Are SUVs killers?Posted: June 28, 2011
My hate-hate attitude towards SUVs hasn’t improved after reading a new US research paper, The pounds that kill, by two University of California (Berkeley) researchers. They show being in a vehicle struck by a 1,000 pound heavier one results in a 47% increase in the probability of a fatality in the smaller vehicle (the paper might be gated for some – here’s an ungated version that looks very similar).
The authors note that from 1975 to 1980, the average weight of US cars dropped from 4,060 pounds to 3,228 pounds in response to higher petrol prices. However average vehicle weight began to rise as petrol prices fell in the late 1980s and by 2005 it was back to the 1975 level. In 2008 the average car was about 530 pounds heavier than it was in 1988.
A key reason for increasing weight is the safety “arms race”. Drivers seek large vehicles because they’re thought to be much safer for occupants than smaller ones, however they are more hazardous for other travellers in smaller vehicles. As the average size of the fleet rises, there’s an incentive for all drivers concerned about safety to trade-up. The authors note the “safety benefits of vehicle weight are therefore internal, while the safety costs of vehicle weight are external”.
Safety is a key public policy issue because road accidents are as dangerous to life as lung cancer. Moreover, traffic accidents kill more Americans aged under 40 years of age than any other cause. While only as quarter as many people die on roads each year as die from lung cancer, the average age of a road accident victim is 39 years compared to 71 years for lung cancer. The aggregate years of life lost from both causes is similar.
Noting that no detailed attempt has been made to measure the external costs of vehicle weight, the authors sought to:
quantify the external costs of vehicle weight using a large micro data set on police-reported crashes for a set of 8 heterogeneous states…..The data set includes both fatal and nonfatal accidents…..The rich set of vehicle, person, and accident observables in the data set allow us to minimize concerns about omitted variables bias.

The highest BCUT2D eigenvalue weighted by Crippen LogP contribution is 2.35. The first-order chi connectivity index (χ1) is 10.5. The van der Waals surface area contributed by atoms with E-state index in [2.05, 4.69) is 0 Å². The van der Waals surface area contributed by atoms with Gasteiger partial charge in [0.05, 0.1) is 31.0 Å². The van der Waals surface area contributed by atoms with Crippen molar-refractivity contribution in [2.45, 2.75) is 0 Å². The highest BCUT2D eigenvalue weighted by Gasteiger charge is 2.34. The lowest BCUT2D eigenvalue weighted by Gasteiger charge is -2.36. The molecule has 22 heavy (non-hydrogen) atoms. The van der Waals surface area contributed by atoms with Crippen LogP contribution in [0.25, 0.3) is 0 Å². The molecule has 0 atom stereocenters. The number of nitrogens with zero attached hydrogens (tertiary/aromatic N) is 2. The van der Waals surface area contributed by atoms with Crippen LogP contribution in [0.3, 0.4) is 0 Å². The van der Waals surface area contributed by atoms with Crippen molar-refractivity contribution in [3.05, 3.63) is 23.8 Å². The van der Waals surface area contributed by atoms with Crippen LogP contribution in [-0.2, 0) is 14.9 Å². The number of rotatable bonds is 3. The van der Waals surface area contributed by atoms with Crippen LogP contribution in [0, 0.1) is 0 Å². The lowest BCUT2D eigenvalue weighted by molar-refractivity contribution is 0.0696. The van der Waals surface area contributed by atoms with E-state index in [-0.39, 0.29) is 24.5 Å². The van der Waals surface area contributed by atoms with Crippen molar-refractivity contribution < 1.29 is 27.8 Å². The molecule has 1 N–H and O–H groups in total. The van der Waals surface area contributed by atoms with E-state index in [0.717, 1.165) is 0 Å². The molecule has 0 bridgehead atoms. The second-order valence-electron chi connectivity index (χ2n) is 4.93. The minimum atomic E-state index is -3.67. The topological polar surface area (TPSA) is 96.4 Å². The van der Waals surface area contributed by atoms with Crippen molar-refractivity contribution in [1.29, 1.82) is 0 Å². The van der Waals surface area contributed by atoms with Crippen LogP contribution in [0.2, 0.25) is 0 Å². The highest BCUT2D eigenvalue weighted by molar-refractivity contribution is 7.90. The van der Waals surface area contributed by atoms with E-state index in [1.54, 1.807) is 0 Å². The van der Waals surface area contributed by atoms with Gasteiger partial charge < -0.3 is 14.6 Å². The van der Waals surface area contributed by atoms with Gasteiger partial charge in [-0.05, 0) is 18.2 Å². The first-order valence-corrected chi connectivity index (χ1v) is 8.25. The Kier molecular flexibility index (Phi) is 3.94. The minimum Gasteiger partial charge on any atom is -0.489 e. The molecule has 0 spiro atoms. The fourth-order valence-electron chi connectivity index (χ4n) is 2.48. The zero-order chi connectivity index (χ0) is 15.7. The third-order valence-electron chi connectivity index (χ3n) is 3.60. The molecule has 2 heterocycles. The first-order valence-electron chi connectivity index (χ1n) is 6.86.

They estimate a 1,000 pound increase in striking vehicle weight raises the probability of a fatality in the struck vehicle by 47%. Moreover, they find that light trucks like SUVs, pickups and minivans “raise the probability of a fatality in the struck car – in addition to the effect of their already higher vehicle weight”. The authors suggest this additional effect could be due to the stiffer chassis and higher ride height of light trucks, or possibly to the behaviour of light truck drivers.
A difference of 1,000 lbs is equivalent to 454 kg. Consider that the kerb weight of a Toyota Corolla Ascent Hatch in Australia is 1,260 kg, whereas a Toyata Landcruiser varies between 2,555 and 2,720 kg, depending on model. Consider also that a two-seater Smart ForTwo weighs around 750 kg whereas the entry level Holden Commodore Omega weighs 1690 kg.
The authors also considered whether a simple petrol tax could be an alternative to internalize most of the external costs and conclude that:
A simple gasoline tax that internalizes the fleet weight gain since 1989 is 27 cents per gallon. We further calculate that internalizing the total cost of external fatalities due to vehicle weight and operation, including crashes with motorcycles and pedestrians, requires a tax on the order of $1.08 per gallon.
Care needs to be taken in extrapolating from other countries to Australian conditions. For example, it is commonly observed that US drivers and passengers are less inclined to wear seat belts than their Australian counterparts. SUVs and pickups probably don’t make up as large a share of our fleet either. Nevertheless, were these calculations to apply in Australia, they imply a tax of around 30c per litre would be required to internalise the total cost of fatalities attributable to vehicle weight and operation.
Such a tax simply makes drivers of heavier vehicles “pay their way” in terms of the additional social costs imposed by their extra weight. It wouldn’t eliminate all fatalities although it should reduce them. If a tax is politically too hard (remembering the Howard Government eliminated indexation of the petrol excise) then there’s an argument for a second best policy of imposing higher fixed charges on heavy vehicles.
I admit to being somewhat reactionary and maybe even irrational when it comes to people who drive big vehicles when a smaller one would be adequate for the job they ask of it. I don’t mind people living in McMansions as long as they pay their external costs but I’m not as accepting of McTrucks, even if they pay their way. It would be little comfort to know that the SUV driver who injured me or mine had actually paid for the (economic) “right” to do it!